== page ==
• Bernardino Ridolfi was the captain of two warships in the Battle of Lepanto
  • Persiano Ridolfi was a partisan captain against fascism
  • Lorenzo Ridolfi (1362–1443), Italian lawyer, politician and diplomat from the Republic of Florence
  • Carlo Ridolfi (1594–1658), Venetian painter and artist biographer


  • Niccolò Ridolfi (1501–1550), cardinal and archbishop
  • Niccolò di Giovanni Ridolfi, Bishop of Orvieto
  • Filippo di Lorenzo Ridolfi († 1574), Bishop of Albi
  • Ottavio di Giovanni Ridolfi (1582–1624), cardinal
  • Lucantonio di Giovan Francesco Ridolfi (1587–1650), chief vicar of the Dominicans
  • Francesco di Lorenzo († 1628), Abbot of San Antonio in Naples, Vice-Consul of the Crusca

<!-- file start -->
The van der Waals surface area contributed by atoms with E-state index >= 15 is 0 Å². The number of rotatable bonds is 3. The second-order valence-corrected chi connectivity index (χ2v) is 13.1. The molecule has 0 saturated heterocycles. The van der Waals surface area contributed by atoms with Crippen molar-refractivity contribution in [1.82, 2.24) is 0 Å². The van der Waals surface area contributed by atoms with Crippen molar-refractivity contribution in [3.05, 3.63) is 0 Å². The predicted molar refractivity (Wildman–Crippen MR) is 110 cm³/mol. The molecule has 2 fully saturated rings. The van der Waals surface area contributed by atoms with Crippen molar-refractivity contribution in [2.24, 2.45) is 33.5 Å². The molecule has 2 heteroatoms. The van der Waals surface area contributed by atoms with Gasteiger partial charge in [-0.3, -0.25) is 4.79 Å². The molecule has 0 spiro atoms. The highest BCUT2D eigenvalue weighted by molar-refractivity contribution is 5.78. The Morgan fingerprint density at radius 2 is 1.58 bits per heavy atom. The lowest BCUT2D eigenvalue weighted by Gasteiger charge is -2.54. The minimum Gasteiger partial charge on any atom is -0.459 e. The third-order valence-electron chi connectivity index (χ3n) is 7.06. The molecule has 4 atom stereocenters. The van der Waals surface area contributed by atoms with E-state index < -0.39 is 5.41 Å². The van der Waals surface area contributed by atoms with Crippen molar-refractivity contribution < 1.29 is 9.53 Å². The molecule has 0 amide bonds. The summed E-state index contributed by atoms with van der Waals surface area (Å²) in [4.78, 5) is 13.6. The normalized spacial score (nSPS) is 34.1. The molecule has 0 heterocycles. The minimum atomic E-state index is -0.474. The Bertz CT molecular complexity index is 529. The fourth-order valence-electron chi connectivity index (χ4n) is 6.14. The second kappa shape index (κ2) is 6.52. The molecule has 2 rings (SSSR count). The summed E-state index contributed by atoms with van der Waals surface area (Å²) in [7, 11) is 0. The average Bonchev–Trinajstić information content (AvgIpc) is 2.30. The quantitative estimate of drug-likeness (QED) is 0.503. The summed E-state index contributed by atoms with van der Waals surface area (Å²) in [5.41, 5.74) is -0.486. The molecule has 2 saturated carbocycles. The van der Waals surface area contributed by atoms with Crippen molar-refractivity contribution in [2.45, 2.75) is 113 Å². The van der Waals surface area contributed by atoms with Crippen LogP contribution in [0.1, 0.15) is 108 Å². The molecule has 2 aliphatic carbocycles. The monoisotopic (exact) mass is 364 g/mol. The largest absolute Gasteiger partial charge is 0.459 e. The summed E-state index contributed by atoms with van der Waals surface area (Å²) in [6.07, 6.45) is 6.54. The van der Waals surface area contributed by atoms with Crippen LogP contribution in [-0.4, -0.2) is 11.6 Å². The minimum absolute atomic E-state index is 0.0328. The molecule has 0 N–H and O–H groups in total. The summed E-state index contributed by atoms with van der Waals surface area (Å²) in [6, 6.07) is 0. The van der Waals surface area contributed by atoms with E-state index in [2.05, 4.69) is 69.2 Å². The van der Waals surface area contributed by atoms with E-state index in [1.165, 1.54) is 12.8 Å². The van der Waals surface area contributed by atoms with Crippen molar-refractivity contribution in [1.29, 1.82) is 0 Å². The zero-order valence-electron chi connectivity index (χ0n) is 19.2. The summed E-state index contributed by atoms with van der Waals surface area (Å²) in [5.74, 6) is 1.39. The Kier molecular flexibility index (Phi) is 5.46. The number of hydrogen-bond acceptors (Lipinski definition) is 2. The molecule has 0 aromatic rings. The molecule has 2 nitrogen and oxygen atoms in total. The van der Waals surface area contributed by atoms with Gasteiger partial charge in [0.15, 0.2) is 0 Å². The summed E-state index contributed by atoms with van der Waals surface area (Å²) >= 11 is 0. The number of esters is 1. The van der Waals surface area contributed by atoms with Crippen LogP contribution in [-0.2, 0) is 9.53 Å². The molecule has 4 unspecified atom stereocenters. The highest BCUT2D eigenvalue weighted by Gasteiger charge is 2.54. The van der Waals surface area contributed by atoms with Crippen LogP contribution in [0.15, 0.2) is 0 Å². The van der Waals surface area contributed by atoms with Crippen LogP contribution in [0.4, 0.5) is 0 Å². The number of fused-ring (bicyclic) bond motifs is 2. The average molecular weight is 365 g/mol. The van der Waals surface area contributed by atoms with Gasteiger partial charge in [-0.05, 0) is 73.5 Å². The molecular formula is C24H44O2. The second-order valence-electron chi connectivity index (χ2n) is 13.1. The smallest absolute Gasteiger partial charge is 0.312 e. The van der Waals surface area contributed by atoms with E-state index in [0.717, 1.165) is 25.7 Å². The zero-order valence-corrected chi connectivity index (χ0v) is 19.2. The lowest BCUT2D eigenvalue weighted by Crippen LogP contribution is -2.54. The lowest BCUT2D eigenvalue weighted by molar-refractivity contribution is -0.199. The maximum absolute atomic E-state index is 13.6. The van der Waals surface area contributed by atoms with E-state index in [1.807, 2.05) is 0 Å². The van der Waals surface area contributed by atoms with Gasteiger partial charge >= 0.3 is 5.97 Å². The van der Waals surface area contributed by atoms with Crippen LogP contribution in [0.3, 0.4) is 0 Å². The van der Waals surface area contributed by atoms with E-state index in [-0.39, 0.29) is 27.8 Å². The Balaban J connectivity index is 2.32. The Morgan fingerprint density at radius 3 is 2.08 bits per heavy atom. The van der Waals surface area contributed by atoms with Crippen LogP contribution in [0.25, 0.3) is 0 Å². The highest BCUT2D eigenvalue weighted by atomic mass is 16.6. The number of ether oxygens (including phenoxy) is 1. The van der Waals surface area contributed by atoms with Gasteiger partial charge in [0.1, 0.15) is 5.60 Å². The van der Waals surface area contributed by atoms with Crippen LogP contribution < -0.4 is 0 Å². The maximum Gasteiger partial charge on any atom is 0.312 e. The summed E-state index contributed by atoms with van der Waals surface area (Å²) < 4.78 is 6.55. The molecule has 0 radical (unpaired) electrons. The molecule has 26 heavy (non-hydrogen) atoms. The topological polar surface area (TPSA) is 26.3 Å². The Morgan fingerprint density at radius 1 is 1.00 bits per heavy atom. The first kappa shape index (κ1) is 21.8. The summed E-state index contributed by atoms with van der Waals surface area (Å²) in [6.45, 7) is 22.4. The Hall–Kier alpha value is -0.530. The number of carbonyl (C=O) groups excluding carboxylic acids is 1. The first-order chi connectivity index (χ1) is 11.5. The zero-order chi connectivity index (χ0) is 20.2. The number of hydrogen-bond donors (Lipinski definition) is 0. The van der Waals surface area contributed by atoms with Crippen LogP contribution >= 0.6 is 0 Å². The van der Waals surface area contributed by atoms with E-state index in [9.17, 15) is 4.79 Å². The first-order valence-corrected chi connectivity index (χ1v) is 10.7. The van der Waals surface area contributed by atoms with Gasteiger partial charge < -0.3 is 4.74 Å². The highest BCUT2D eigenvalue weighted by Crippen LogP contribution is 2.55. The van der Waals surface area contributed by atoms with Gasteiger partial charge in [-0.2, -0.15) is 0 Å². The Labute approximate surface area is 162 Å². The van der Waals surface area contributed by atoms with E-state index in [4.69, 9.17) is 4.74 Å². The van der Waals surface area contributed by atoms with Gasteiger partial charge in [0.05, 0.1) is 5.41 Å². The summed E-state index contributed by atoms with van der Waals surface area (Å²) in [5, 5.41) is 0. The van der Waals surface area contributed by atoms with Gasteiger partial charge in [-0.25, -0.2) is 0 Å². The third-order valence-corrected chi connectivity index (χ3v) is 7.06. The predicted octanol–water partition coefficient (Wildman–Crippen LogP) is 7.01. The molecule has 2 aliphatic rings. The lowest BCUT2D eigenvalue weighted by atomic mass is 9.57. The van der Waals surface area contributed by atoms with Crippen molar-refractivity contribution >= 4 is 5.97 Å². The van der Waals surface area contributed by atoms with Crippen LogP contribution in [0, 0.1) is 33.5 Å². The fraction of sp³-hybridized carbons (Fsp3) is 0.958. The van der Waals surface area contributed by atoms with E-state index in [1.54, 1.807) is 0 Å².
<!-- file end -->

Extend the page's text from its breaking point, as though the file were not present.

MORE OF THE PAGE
• Ludovico di Giovan Francesco, Bishop of Patti (1649)

Count Palatine

  • Lorenzo Ridolfi (1362-1442)
  • Antonio Ridolfi
  • Giovanni Battista Ridolfi (1448-1514)
  • Piero Ridolfi (1467-1525)
  • Luigi Ridolfi (1495–1556)
  • Piero Ridolfi


  • Ferdinando Ridolfi
  • Pietro Ridolfi
  • Niccolò Ridolfi (1662–1727)
  • Giuseppe Stiozzi Ridolfi
  • Ignazio Ridolfi
  • Luigi Ridolfi
  • Cosimo Ridolfi (1794-1865)
  • Luigi Ridolfi (1824–1909)
  • Carlo Ridolfi (1858-1918)
  • Luigi Ridolfi (1896-1958)
  • Roberto Ridolfi (1899–1991)